Movement from one place to another can be physically exhausting and emotionally challenging especially after childbirth. It is difficult for two people to come to terms with a new phase in life, without examining the activities that is/was fulfilling, when beginning to raise a healthy child. NUTS AND BOLTS: But geese louise being a good momma while trying to maintain what you once were is next to impossible! For the past several months, I've dealt with being uprooted while remaining nurturing to myself and to my baby. Nurturing to myself has always meant creative expression via art or writing. But I've found that I didn't have time. The baby was a bit colicky and I had minimal help. Emotionally, I was going through post-partum depression, mourning the life I've left behind while trying to deal with the physical havoc of pregnancy. Anger colored my depression. Exercise was healthy but still unfulfilling. Then I began to meditate and sporadically practice yoga. Finally, I created a mandala. While painting this object, I began by not knowing my focus. It took several weeks to simply set up the brushes and prime the wood, and designing the pattern, because every few minutes I would have to run back to the next room to see why my baby was crying or complaining. Eventually, I got to a point in the process where I could do what I was doing next to him, so he could see my colors. Seeing me paint slowly calmed him down. There was an acute moment of peace and serenity when I realized my mandala's focus was on "health and wellness and happiness" and what this means to others around me. My god but that was a magical moment! There was a lot of chaos and insane amount of upheaval for people that kept me frozen in that particular space. What tied me to unhappiness literally unraveled. And my efforts for health and wellness blossomed in a matter of one day!! I was accepted to one of the best nursing programs in the country in what seems to me as a miracle. I'm now studying in the University of North Carolina-Chapel Hill School of Nursing. My new space of "health, wellness and happiness". I am a firm believer that even if you don't know your intention, creating a mandala can help you gain clarity and can harness spiritual forces. As part of the act of spiritually releasing a mandala, I'm giving this piece away. (unfinished on this photo)



Thursday, May 2, 2013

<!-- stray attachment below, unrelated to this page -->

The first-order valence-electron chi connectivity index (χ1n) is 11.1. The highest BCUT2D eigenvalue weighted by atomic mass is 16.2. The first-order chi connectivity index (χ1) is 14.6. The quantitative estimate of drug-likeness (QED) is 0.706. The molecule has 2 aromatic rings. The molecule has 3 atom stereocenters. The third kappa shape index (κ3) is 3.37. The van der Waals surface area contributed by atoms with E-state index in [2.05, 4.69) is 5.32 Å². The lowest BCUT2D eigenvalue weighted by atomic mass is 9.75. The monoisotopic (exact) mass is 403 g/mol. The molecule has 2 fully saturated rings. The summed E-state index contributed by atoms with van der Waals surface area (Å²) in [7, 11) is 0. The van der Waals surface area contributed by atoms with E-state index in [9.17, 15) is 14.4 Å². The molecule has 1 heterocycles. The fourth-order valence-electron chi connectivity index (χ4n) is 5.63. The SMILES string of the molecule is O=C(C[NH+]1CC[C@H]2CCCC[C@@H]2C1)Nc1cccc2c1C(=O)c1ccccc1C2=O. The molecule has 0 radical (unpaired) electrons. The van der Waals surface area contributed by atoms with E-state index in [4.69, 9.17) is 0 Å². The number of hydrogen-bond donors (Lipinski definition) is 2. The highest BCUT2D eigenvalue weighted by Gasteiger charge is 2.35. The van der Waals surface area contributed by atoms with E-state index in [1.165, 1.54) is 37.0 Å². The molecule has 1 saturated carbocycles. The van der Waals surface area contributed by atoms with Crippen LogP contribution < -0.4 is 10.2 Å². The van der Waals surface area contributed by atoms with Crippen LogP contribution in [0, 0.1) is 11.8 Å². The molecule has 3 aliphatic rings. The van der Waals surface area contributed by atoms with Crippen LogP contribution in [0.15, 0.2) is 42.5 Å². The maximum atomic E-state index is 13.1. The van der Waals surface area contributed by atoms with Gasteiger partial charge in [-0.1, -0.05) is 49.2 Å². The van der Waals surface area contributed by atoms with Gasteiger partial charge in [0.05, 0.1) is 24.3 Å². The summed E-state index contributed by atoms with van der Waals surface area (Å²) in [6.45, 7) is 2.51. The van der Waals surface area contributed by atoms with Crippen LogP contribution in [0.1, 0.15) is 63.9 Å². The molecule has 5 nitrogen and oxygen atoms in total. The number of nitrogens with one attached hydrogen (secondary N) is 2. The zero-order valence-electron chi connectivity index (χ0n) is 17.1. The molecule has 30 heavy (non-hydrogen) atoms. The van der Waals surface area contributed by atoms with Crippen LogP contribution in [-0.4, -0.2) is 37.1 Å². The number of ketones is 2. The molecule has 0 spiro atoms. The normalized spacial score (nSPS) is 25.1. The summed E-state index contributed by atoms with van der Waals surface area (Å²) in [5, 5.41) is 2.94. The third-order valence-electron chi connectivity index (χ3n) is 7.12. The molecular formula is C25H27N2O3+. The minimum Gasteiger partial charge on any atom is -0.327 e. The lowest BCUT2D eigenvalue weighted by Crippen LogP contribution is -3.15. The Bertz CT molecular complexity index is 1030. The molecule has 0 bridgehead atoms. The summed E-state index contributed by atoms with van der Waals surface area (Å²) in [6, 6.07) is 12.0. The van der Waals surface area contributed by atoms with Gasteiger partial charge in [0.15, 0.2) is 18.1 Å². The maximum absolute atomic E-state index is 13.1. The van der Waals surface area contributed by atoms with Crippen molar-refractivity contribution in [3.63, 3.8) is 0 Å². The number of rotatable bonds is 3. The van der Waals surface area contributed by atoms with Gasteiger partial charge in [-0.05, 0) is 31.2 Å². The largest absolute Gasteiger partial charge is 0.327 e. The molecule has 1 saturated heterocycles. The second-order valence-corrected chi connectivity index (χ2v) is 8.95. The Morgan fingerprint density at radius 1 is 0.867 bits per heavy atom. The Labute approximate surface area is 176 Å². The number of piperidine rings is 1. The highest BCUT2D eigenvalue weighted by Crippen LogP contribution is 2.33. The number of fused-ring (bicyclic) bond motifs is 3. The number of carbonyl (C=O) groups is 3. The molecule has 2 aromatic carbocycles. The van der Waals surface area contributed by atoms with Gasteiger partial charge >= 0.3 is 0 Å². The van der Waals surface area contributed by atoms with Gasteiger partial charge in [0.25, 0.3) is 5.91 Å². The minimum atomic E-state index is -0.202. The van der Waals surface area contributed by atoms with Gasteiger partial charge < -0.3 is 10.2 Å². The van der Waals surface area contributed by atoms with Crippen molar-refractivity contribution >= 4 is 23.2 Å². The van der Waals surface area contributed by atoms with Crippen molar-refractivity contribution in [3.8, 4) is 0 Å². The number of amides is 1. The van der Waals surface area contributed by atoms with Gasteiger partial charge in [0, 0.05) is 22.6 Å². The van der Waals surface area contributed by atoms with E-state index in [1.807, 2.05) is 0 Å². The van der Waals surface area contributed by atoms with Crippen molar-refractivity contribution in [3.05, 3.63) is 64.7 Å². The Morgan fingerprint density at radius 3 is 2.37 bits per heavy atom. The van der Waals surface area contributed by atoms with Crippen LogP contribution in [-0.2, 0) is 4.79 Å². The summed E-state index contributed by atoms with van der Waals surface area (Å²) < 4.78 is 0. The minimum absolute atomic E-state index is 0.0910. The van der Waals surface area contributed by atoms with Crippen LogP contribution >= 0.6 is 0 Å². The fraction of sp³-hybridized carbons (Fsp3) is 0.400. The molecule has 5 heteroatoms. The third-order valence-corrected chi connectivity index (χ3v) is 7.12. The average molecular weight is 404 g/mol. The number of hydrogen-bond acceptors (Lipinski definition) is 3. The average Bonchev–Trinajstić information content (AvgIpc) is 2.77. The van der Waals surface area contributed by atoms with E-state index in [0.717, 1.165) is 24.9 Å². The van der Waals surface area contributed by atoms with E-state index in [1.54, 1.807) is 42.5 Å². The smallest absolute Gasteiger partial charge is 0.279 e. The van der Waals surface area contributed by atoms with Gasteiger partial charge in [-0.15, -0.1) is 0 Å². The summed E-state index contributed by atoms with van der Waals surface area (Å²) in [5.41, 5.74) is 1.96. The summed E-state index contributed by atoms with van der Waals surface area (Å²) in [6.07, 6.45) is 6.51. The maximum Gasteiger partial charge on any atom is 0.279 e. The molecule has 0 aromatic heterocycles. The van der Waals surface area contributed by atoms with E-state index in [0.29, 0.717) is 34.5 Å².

During the Bank Bailout of 2008, everyone were friends, holding hands singing kumbaya, when they believed that the economy was going to crash. Everyone was afraid. What jobs are we going to have? Where are we going to go? What are we going to do? The bluecollared and white collared workers were united in fear. Without jobs, who was going to pay for the Armani suits, and the Italian shoes? Who's gonna go out for drinks and tip the waitstaff? In the middle of this confusion, an unknown bartender artist continues to paint on. And in an effort to commemorate the newfound friendships, she paints a series portraits for the wealthy bankers and CEOs of a local bar. One of the bankers, O’Sully, who got laid off kept telling the bartender his woes. Then the bartender artist also got laid off. They kept in touch, everyone had to keep in touch. Everyone were friends. The artist, no longer a bartender, lost her home. Jobless, she is sheltered by her friends. She gathers up her resources and hosts an art opening, an intimate gathering of friends. She also invites O’Sully even though she knew the guy couldn’t buy anything. During the first day of the opening, O’Sully came by and admired the paintings. He kept saying, if only he had a job he would purchase one of the paintings, which he thinks looks like him. During the second day of the opening, an obsessed x of the artist came by to take a look at the paintings. He still harbored some anger over the manner in which they broke up. It hurt his pride that he was a top exec who got dumped by a little nobody. A few paintings sold, but not enough to get the artist out of living off of her friends’ couches. So she concocted a plan that would help everyone win. It was brilliant. She forwards O’Sully’s resume to her X. Lo and behold her X had a “job” lined up for O’Sully. X’s company interviews O’Sully. There were 9 sets of interviews. Each interview was more difficult than the last. O’Sully was even placed in hot tortured chamber where he was forced to solve a puzzle while being stared at by all the people who worked for the company. After the final torture, and any more torture would be a bit too bizarre after that, he had his secretary call O’Sully. The boss is gone this week but he will call you next week. And next week would come up and same story. O’Sully was desperate and kept bugging the artist. The artist felt responsible for the torture O’Sully was going through. This same torture went on for four months. Every few weeks O’Sully would practically beg the artist for her help in getting the job. Feeling responsible for the torture O’Sully was going through, She goes to the bar and talks to her old banker/exec friends to get some advice. They asked questions like how much would she get if she helps O’Sully get a job? She said, O’Sully will buy a painting. How much is the painting? $700. They laughed. That’s the cheapest placement fee in they’ve ever heard of. In the corporate world, getting a job has a normal finder’s fee of up to 20% of the year’s salary! It’s a common practice. Your friend O’Sully is f*cking you over, and X knows that. Make a deal with O’Sully and get a fee on top of purchasing the painting. Then get in touch with X. EVERYONE WINS! BANK BAILOUT! So she calls up O’Sully who promises to pay up a fee and purchase the painting. Then she calls up her X who says, Come and see me. So she came to see him. Two weeks later, O’Sully gets a job. Things didn’t work out between X and the artist. He was X because of the same reason why he was X to begin with. O’Sully never pays up. He’s a typical Wallstreet cat. No contract signed? Not a real deal. A friend? What friend? Everyone Wins??! Sorry. X couldn’t care less. Doubly F*cked. So a year later, O’Sully is buying Armani suits, and Italian suits again. The artist is still sleeping in the couch of friends, still jobless. NO BAILOUT FOR THE LITTLE GUY The artist tried to donate the painting to the cancer society. Even the cancer society didn’t want the painting. Too much baggage they said. Wall street people are cancerous. The painting was later burnt at an Occupy Wall St movement